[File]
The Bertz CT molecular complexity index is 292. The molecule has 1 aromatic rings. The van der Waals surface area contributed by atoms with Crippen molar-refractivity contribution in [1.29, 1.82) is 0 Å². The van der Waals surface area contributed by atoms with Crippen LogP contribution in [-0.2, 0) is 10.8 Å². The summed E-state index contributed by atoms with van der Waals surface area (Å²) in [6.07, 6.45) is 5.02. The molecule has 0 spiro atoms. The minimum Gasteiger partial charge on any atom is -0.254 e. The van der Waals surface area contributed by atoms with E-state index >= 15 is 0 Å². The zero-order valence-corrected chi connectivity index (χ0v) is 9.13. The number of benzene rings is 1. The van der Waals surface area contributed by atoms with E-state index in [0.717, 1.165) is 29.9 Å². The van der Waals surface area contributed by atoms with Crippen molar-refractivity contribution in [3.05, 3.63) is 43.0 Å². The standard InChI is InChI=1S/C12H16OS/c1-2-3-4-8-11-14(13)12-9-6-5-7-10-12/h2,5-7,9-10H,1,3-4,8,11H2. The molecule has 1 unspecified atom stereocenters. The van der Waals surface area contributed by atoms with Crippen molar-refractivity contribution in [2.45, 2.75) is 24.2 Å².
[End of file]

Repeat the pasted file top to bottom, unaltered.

The Bertz CT molecular complexity index is 292. The molecule has 1 aromatic rings. The van der Waals surface area contributed by atoms with Crippen molar-refractivity contribution in [1.29, 1.82) is 0 Å². The van der Waals surface area contributed by atoms with Crippen LogP contribution in [-0.2, 0) is 10.8 Å². The summed E-state index contributed by atoms with van der Waals surface area (Å²) in [6.07, 6.45) is 5.02. The molecule has 0 spiro atoms. The minimum Gasteiger partial charge on any atom is -0.254 e. The van der Waals surface area contributed by atoms with E-state index >= 15 is 0 Å². The zero-order valence-corrected chi connectivity index (χ0v) is 9.13. The number of benzene rings is 1. The van der Waals surface area contributed by atoms with E-state index in [0.717, 1.165) is 29.9 Å². The van der Waals surface area contributed by atoms with Crippen molar-refractivity contribution in [3.05, 3.63) is 43.0 Å². The standard InChI is InChI=1S/C12H16OS/c1-2-3-4-8-11-14(13)12-9-6-5-7-10-12/h2,5-7,9-10H,1,3-4,8,11H2. The molecule has 1 unspecified atom stereocenters. The van der Waals surface area contributed by atoms with Crippen molar-refractivity contribution in [2.45, 2.75) is 24.2 Å².